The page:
The final capability has historically been the preserve of the military but with increasing commercial interest in space, an element of SDA, namely Space Traffic Management, is emerging as a national/international capability to ensure space remains a global commons capable of continuing to deliver benefit to all as it becomes increasingly congested.


Satellite communications are needed to provide reliable, high bandwidth and high speed to all areas of the continent, our offshore territories and our territorial waters. The absence of this capability is widely recognised as impeding growth in regional, rural and remote areas.
Moreover the benefits of the sensor revolution (the Internet of Things) cannot be realised without access to constellations of low earth orbit cube satellites (cubesats) that prioritise coverage of the nation, nor can other technological advances such as autonomous vehicles (e.g. driverless cars). The hopeful plans of a number of Australian start-ups will see dozens of these cubesats appearing over our skies in the coming years, but without a national plan to construct the infrastructural backbone for their use, they face significant risk of failure.

Earth Observation

Australia relies on about 25 earth observing remote sensing satellites for operational applications across much of the economy. None of these satellites systems are owned by Australian companies, nor have any Australian industrial content. These satellites serve every jurisdiction, across many government agencies and Australian enterprises, across much of the economy for commerce and for disaster and emergency management.

Space Capability Applications

The following is a list of current applications and those needed in the future. This is a preliminary set of application areas for space systems based on work conducted within SmartSat CRC during our bid development phase and first year of operation. This is provided with the view of highlighting to the reader that a broad range of opportunities exist. This is not claimed to be an exhaustive list and work being undertaken by other organisations, including the Australian Space Agency, will no doubt identify other potential national application areas.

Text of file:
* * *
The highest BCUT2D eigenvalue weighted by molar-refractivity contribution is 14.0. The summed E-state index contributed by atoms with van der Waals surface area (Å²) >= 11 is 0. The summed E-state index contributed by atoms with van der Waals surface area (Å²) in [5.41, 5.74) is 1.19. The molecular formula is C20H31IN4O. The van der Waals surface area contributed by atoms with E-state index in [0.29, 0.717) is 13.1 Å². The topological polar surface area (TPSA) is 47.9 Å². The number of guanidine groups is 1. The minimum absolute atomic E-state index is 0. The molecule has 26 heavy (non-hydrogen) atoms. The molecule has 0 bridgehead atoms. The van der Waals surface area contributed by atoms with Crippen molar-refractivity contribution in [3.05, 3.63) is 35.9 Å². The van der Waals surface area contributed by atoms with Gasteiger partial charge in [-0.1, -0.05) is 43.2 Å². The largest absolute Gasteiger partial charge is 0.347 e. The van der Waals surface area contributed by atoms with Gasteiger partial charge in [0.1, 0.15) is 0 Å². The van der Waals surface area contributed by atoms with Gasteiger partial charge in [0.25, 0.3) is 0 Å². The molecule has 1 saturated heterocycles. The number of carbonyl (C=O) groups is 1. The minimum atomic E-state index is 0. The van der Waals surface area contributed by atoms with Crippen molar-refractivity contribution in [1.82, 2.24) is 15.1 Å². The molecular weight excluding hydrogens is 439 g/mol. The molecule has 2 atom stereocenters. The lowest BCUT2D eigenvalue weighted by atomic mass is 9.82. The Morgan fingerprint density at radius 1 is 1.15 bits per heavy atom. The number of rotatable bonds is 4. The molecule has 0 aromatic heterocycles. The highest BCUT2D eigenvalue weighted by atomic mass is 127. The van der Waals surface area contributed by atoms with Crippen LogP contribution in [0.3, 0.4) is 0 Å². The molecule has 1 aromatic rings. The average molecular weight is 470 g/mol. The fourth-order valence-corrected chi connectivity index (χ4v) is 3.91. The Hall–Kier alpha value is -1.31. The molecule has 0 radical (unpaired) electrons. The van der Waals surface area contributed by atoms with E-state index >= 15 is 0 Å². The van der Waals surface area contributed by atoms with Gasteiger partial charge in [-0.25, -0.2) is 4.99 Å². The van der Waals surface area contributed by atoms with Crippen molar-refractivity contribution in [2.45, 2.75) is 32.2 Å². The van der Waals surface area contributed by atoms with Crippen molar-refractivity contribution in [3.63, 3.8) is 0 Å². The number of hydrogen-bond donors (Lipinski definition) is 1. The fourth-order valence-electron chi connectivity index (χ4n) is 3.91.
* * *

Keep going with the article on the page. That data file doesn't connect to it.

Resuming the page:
Communications (LEO/MEO – orbital choice based on cost/latency trade-off)

National emergency response communications network including safety of life (AMSA) function
Universal Service Guarantee voice/data (low latency, high availability)
Telemedicine for remote/rural/regional communities
An overlaid applications that could be delivered through a combination of the NBN/Commercial broadband networks and the USG network listed above

Environmental sensing (LEO/GEO – spatial/temporal resolutions trade)

Alternate/augmented sensor to complement data accessed under existing international agreements. Would require consultation with the Bureau of Meteorology.
Water resources
Extension of Aquawatch to improve national management of fresh water resources.
Carbon monitoring
Includes sensors to assess effectiveness of carbon reduction measures including soil management.
Land use (e.g. fire fuel loads)
Advanced hyperspectral sensors to improve understanding of land use for agriculture, mining, environmental.
Civil maritime security threats
Quarantine and Inspection
Biosecurity/environmental management such as marine transport sector oversight
Fisheries management, including detecting and policing illegal exploitation of fish-stocks in partnership with pacific partners.

Position, Navigation and Timing (PNT) (LEO/MEO)

Additional Satellite Based Augmentation Systems (SBAS)/Regional Navigation Satellite Services
Including a stronger focus on PNT service resilience to supplement current SBAS approaches targeting accuracy.
High precision timing signal
Provided independently from position and navigation capabilities. Many commercial applications, e.g. finance, are highly reliant on timing information and there are many well documented vulnerabilities related to relying on global GNSS systems for this signal. Advanced, compact atomic clocks currently under development within Australia, could form the basis of a high precision, resilience timing service from LEO, MEO or GEO to reduce reliance on foreign controlled satellite networks.

Space Domain Awareness (Earth/LEO/MEO/GEO)

Space weather observation and forecasting
Orbital re-entry monitoring (could be Defence function)

Space Service Delivery Enablement (MEO/GEO)

MEO relay capability (LEO service extension)
Ground station networks
Commercial space traffic management
Includes conjunction analysis and warning for commercial operators

  • 1
    SmartSat CRC, Supplementary Submission 29.1, pages 4-6 and 7-9.